# R – the O time in determining if a value is in a sorted array

arraysbig-obinary-searchcomplexity-theory

I have a sorted array of 5000 integers. How fast can I tell if a random integer is a member of the array? An answer in general, C and Ruby would be nice.

The array values are of the form

``````c * c + 1
``````

where `c` can be any integer from 1 to 5000.

For example:

``````[2, 5, 10, 17, 26, 37, 50 ...]
``````

#### Best Solution

Binary search, as others have mentioned, is O(log2N), and can be coded either recursively:

``````   BinarySearch(A[0..N-1], value, low, high) {
if (high < low)
mid = (low + high) / 2
if (A[mid] > value)
return BinarySearch(A, value, low, mid-1)
else if (A[mid] < value)
return BinarySearch(A, value, mid+1, high)
else
return mid // found
}
``````

or iteratively:

``````   BinarySearch(A[0..N-1], value) {
low = 0
high = N - 1
while (low <= high) {
mid = (low + high) / 2
if (A[mid] > value)
high = mid - 1
else if (A[mid] < value)
low = mid + 1
else
return mid // found
}
}
``````

However, if you're looking for the fastest possible way, you can set up a look up table based on the `sqrt(N-1)` of your numbers. With just 5,000 words of memory you can achieve O(1) lookups this way.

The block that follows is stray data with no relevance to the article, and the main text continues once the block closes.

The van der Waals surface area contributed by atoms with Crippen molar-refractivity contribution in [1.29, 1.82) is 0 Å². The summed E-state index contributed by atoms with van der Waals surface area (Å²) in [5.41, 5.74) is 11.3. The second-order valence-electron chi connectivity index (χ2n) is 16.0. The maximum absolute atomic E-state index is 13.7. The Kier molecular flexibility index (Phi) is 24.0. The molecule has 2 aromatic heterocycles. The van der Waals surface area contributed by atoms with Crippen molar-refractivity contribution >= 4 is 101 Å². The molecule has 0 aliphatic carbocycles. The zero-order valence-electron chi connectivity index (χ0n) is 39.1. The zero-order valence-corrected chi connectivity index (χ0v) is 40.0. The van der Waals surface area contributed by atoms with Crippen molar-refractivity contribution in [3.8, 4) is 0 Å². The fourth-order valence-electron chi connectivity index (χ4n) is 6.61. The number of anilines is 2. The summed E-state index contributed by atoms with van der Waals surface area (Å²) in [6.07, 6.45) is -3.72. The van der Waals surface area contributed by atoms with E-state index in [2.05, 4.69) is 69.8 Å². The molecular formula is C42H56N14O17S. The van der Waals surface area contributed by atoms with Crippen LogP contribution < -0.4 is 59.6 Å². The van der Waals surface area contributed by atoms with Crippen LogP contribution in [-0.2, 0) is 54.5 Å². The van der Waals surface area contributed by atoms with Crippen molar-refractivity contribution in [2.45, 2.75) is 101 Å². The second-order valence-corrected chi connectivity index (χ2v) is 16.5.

Explanation:

Since all your numbers are of the form N^2 + 1 for an integer N from 1 to N, you can create a table of N elements. The element at position i will specify if i^2 + 1 is in your array or not. The table can be implemented with a simple array of length N. It will take O(N) to build, and N words of space. But once you have the table, all lookups are O(1).

Example:

Here's sample code in Python, which reads like pseudocode, as always :-)

``````import math

N = 5000
ar = [17, 26, 37, 50, 10001, 40001]

lookup_table =  * N

for val in ar:
idx = int(math.sqrt(val - 1))
lookup_table[idx] = 1

def val_exists(val):
return lookup_table[int(math.sqrt(val - 1))] == 1

print val_exists(37)
print val_exists(65)
print val_exists(40001)
print val_exists(90001)
``````

Building the table takes up O(N) at most, and lookups are O(1).